nep-iue New Economics Papers
on Informal and Underground Economics
Issue of 2017‒05‒28
six papers chosen by
Catalina Granda Carvajal
Universidad de Antioquia

  1. Employment and Efficiency Effects of Social Security (SS) and Social Protection (SP) Systems in the Context of an Informal Sector and Market Imperfections: A Conceptual Review By Albert Berry
  2. Incentives and Motives of Workers Employed in the Areas of Formal and Non-Criminal 'Shadow' Economy By Pokida, Andrey; Zybunovskaya, Nataliya
  3. Characterization of Gold Mining Institutions in the Nilgiri-Wayanad Region of India: A Historical-Institutional Perspective By Amalendu Jyotishi
  4. Is there any Induced Demand for Tax Evasion? By Marchese, Carla; Venturini, Andrea
  5. Changing Tax Capacity and Tax Effort of Indian States in the Era of High Economic Growth, 2001-2014. By Mukherjee, Sacchidananda
  6. Tax Administration Reforms in the Caribbean; Challenges, Achievements, and Next Steps By Stephane Schlotterbeck

  1. By: Albert Berry
    Abstract: Most developing countries suffer serious “imperfections “in their labour, capital and product markets; a high level of informality (lack of connection with the state, e.g. non-registration, non-compliance with tax and labour regulations, etc.); and attempts to improve the welfare of specified groups through social security (SS) systems in the formal sector and (increasingly in recent years) through social protection systems (SP) designed to achieve greater overall coverage, e.g. to reach informal workers. Among the main policy issues that arise around the combined existence of these features are how to limit such negative effects as the market imperfections may have, how best to design SS and SP systems in such settings, and whether to pursue formalization be pursued as a policy and if so. The analysis of the impact of SP policies is very complicated and cannot be safely undertaken in a two sector (formal-informal) model, nor in one that assumes labour homogeneity or perfect competition in the product and capital markets. The analysis of any given case is likely to be complicated enough to pose serious barriers to the attainment of reliable conclusions, but is nonetheless worthwhile to narrow the range of uncertainty as to the impact of policy. For labour market functioning to have direct policy implications on the desirability of SP requires that labour allocation between the two (or among the three) sectors will respond to the presence of SP (as in non-queuing cases where the elasticity of formal demand for labour is not close to zero elasticity).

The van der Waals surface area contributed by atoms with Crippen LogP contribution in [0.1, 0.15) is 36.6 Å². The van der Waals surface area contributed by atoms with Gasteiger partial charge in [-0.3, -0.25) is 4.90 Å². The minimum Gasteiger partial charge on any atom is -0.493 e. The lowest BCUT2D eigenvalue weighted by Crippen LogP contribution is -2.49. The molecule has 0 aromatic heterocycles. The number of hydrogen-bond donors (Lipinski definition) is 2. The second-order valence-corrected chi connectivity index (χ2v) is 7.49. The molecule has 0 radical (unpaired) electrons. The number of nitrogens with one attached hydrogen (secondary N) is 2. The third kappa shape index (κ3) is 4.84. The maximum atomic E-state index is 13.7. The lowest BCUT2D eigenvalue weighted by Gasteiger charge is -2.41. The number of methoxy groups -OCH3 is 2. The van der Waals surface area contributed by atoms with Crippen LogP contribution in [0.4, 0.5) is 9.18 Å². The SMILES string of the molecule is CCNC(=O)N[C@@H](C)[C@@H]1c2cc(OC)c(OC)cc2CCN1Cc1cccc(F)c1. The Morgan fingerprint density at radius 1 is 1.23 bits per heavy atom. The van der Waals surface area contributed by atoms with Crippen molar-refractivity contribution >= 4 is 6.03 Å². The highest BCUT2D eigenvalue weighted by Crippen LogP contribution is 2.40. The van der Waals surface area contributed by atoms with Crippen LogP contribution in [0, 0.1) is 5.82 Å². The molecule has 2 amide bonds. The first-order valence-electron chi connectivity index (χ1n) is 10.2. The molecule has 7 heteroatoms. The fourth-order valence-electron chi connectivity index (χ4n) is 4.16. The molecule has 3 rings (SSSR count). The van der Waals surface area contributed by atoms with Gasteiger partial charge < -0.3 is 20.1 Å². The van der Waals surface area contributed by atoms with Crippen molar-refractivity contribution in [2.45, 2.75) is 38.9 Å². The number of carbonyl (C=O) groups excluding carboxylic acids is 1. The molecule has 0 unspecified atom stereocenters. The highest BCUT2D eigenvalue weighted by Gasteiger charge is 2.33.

Keywords: social security, social policy, informality, formalizatio, registration, labour market, capital market, product markets, regulations, market imperfections, economic efficiency
    Date: 2017–04–14
  2. By: Pokida, Andrey (Russian Presidential Academy of National Economy and Public Administration (RANEPA)); Zybunovskaya, Nataliya (Russian Presidential Academy of National Economy and Public Administration (RANEPA))
    Abstract: In a scientific report presents results of a study carried out by the enter of social and political monitoring of the School of Public Policy of RANEPA in 2016. The research is devoted to the study of the characteristics of functioning non-criminal "shadow" economy, in particular the incentives and motivations of economic behavior of workers employed in the areas of formal and non-criminal "shadow" economy. The results are compared with the results of opinion polls conducted by the Centre in the previous years on a comparable method. The main conclusions drawn from the results of sociological research, formed the basis for recommendations to improve the mechanism to increase labor and economic activity in the formal economy in Russia, limiting the economic activity in the "shadow" economy.
    Date: 2017–04
  3. By: Amalendu Jyotishi
    Abstract: This paper explores the complex development of gold mining in the Nilgiri-Wayanad region of Southern India, demonstrating how entwined histories disrupt simple taxonomic structures of ‘formality' and ‘informality.' Drawing on the long history of gold mining in the region that dates back to the 1830's, this paper presents a counter-example to the conventional view that institutions develop in a trajectory of informality to formality. To do this, the article identifies three distinct phases of development in the gold mining industry of this region that mark and encompass shifts in governance of the area, global economic trends and commercial investment, property rights, government funding, influx of repatriate communities, and other social issues in the local economy. We conclude based on this analysis that institutions in the region have evolved from formal-artisanal to formal-industrial and then to informal small-scale.